With 20 years experience in franchising, Duncan Berry was the natural choice to rule the roost at Bluebird Care after the departure of its co-founders. And now he’s helping its network of 214 franchises bring customers and relatives peace of mind
Whether they’ve taken a nasty fall or are struggling to look after themselves, it’s not always possible to take care of loved ones yourself. However, trusting someone else to do it is a real leap of faith, which is why Duncan Berry, chief operating officer (COO) of Bluebird Care, is committed to helping the franchise bring quality home care to the masses. “People will invariably have guilt and concerns around asking somebody else to come and care for their relatives,” he says. “It’s about reassuring them that this is something that we are experts in.”
And without a doubt, Berry is the man for the job, bringing years of franchising experience to bear in his journey with the company. Even as a youngster growing up in Yorkshire, he showed a certain panache for making money. “I remember at a fairly young age buying a number of postcards and posters from Athena Postcards and managing to sell them to school friends for a profit,” says Berry. “Whether that qualifies as entrepreneurialism or just basically taking advantage of mates I’m not sure.” But, all joking aside, Berry clearly had an aptitude for business: after finishing school, he took a year out to help out at his parents’ business Burton Safe Company, eventually helping to spread it to London and the south-east. “As I became more involved, I was literally out with safes in the back of a car, going round looking to sell them to locksmiths and office-supply companies,” he says. “That’s always rather stuck with me: in whatever you do, sales are paramount.”
However, while Berry had clearly earned his chops when it came to sales, the same could not be said for his schoolwork. “I would love to tell you some fabulous story that I did stunningly well in my A-levels and I had a long list of universities clamouring for me to go to them but it couldn’t be further from the truth,” Berry says. “The reality was with the grades I’d gotten, I only had a choice between two.” While Berry’s initial interest was in sport, a conversation with his parents helped convince him that there was a better route available to him. “They said that business was much more likely to help you find a broader basis for future life,” he says. “I saw the sense in that and went to Newcastle Poly to study business.”
On graduating from university in 1996, Berry began looking for work down in London and came across Venture Marketing Group (VMG). Then named Careers in Industry (CII), the publishing and exhibitions company was looking for experienced salespeople to help it grow a new project on the other side of the pond. “Mel Stride, who was the owner, he went to America with a view of setting up a franchise exhibition there on the west coast,” says Berry. “We were literally selling the franchise exhibitions on the phone to Americans we’d never met. That was a fantastic experience.” After helping make this new exhibition a success, Berry returned to the UK and was put in charge of sourcing advertisers for Business Franchise, the company’s franchise title, something that gave him a real crash course on the ins and outs of the industry. “It gave me a great opportunity to go and meet a number of franchisors,” he says. “That helped me get a greater sense for the franchise model and how it works, how franchisors viewed the business and how they wanted to see things grow.”
And this didn’t just give him insight into the industry: bringing him onto the radar of the master franchisee for Cartridge World, it led him to his first opportunity to actually get hands on with a franchise. “They wanted to expand and needed somebody to come in and help with their sales, marketing and franchise development,” he says. “It was a really exciting opportunity to move from one side of franchising to the other.” Initially concentrating on setting the franchise’s marketing plan and guiding prospective franchisees through the process, it was when the UK master franchisee sold the rights back to the franchisor that Berry was given an opportunity to step up as director of European franchising. “Cartridge World wanted to move further into Europe,” he says. “They wanted me to not only to help support strategically the existing master franchisees but also to try and find some new ones.”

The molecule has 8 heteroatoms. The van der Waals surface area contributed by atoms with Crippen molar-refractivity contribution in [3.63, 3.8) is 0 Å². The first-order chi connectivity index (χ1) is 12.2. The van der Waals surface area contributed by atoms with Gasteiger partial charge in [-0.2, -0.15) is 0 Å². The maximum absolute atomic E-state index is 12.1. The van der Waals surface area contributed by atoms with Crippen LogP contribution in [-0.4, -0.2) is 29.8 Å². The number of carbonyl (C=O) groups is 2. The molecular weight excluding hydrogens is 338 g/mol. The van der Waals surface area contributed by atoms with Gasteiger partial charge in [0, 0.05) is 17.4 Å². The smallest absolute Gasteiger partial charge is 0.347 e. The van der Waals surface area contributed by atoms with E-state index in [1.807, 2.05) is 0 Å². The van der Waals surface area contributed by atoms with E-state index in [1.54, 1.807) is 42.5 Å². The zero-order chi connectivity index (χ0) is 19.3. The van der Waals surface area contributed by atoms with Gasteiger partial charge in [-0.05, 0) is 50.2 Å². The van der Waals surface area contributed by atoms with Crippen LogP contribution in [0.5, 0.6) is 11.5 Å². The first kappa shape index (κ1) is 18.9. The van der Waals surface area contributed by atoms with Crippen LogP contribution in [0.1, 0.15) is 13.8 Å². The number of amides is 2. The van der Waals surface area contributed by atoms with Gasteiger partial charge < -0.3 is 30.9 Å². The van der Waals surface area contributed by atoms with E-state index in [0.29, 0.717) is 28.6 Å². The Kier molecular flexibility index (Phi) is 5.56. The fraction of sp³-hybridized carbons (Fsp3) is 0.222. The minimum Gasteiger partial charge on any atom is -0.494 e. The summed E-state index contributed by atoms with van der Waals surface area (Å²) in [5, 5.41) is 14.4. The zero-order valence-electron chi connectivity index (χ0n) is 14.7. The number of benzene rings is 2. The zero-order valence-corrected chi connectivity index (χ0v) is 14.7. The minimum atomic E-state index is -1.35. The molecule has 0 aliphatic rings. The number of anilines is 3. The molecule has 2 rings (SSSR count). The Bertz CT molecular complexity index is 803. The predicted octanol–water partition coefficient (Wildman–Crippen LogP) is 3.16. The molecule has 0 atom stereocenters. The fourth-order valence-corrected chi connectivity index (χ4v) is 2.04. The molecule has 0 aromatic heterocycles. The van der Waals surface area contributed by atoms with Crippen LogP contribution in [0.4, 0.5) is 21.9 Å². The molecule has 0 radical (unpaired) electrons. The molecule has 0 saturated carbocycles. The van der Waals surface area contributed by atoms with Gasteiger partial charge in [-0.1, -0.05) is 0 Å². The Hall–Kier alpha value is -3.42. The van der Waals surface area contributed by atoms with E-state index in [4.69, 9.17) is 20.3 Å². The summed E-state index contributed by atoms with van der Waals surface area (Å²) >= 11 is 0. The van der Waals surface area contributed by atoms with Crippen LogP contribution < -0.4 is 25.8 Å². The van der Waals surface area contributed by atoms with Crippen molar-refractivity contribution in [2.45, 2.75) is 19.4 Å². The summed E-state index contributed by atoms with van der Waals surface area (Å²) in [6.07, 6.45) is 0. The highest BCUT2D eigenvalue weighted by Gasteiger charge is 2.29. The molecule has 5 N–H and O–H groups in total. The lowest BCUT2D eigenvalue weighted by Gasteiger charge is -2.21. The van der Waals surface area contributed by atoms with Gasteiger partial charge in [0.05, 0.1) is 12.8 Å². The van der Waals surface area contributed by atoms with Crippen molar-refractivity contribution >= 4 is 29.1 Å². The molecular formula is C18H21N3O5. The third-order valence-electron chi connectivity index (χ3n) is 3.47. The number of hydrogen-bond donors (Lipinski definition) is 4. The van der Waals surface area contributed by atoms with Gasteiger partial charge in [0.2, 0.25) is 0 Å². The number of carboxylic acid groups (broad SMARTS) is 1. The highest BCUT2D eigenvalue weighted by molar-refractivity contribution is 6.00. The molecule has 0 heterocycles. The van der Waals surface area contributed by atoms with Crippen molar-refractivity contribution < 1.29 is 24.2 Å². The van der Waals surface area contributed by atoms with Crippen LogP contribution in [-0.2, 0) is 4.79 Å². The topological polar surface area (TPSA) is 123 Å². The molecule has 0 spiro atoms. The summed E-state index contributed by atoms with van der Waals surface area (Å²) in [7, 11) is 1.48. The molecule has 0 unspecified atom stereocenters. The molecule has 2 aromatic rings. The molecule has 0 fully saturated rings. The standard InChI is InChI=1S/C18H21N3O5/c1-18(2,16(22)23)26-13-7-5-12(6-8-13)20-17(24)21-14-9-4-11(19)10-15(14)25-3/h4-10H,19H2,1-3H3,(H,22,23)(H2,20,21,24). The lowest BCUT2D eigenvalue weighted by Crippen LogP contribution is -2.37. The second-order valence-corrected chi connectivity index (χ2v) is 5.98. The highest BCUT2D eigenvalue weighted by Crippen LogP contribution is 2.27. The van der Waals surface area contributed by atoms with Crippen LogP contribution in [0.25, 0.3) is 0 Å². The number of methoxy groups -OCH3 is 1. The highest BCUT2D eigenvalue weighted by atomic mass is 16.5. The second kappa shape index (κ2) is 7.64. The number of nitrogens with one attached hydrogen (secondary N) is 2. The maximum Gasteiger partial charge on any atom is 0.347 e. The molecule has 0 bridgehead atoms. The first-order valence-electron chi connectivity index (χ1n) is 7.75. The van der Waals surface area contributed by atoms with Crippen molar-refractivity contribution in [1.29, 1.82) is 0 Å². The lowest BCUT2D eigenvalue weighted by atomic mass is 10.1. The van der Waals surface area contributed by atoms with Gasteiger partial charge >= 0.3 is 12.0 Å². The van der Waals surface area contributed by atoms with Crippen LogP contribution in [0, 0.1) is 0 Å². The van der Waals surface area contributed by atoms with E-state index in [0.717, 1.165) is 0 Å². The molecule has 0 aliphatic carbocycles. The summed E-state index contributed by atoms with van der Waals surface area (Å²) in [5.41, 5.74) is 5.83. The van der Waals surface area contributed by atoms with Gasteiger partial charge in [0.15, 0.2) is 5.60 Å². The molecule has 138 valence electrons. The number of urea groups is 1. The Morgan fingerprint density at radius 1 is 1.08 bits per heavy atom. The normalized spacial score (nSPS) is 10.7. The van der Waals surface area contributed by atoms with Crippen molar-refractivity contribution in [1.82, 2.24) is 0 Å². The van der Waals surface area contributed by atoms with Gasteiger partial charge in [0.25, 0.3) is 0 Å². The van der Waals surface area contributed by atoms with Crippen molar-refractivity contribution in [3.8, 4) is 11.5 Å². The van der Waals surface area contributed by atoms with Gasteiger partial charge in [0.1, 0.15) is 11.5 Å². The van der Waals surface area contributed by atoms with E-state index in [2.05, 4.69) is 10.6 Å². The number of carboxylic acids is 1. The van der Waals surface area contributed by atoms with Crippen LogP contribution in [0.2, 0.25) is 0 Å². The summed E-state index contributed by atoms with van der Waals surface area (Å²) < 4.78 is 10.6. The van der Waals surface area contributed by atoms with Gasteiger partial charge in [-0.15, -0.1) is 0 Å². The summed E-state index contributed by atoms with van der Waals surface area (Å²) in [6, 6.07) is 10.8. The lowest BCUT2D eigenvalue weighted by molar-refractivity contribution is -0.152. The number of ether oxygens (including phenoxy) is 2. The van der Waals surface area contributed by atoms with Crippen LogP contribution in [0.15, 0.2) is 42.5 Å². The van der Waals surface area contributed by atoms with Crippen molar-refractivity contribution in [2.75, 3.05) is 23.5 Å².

Gaining such a grounding in franchising stood Berry in good stead when Choice Hotels Europe came calling, looking for a CEO with a high degree of familiarity with the sector. “It wanted to have somebody in the senior role leading the UK business who’d got franchise experience, rather than hotel experience,” he says. Brought on board to help convert existing hotels to the Choice Hotels brand, Berry found that selling ink and providing people a place to stay were very different franchise propositions. While Choice Hotels’ network numbered just 35 franchisees compared to Cartridge World’s 250, the relative size of each unit meant that the former tended to attract franchisees with grander long-term plans. “It was a very different animal in terms of the investment and return expectations,” he says. “Our focus was on how we could look to support the franchisees’ businesses, make changes where necessary, understand from the franchisees what their frustrations were and what improvements we needed to put in place.”
While his time at Choice Hotels undoubtedly taught Berry a great deal, by 2015 he was ready for something new. “After six years at Choice Hotels, I found myself looking for the next challenge,” Berry says. “Very quickly Bluebird Care came along.” Having sold the company to health franchise giant Caring Brands International in 2013, its co-founders Paul and Lisa Tarsey had stepped away from the day-to-day running of the business and so its new owner was on the hunt for experienced franchising talent to head up its next phase of growth. Joining as Bluebird Care’s new COO, it’s safe to say that Berry had some big shoes to fill.
Prior to founding Bluebird Care, the Tarseys had been working as business development managers but that changed in 2004 when they realised home care was ripe for disruption. “Paul had spotted an opportunity to provide home care but with a far greater customer-service focus and catering to the private market rather than local authorities,” says Berry. In part this was inspired by Tarsey’s familial connection to the Campbells, the family responsible for smashing global speed records on land and water using the legendary Bluebird vehicles – helping to inspire the nascent franchise’s name. “What struck a chord with him was how they went about looking to build a very strong team in order to get Bluebird up to land and water speed records and create these exceptional outcomes,” Berry says. “He thought: ‘here’s an opportunity for a home-care provider to be able to do just that and give exceptional customer service.’”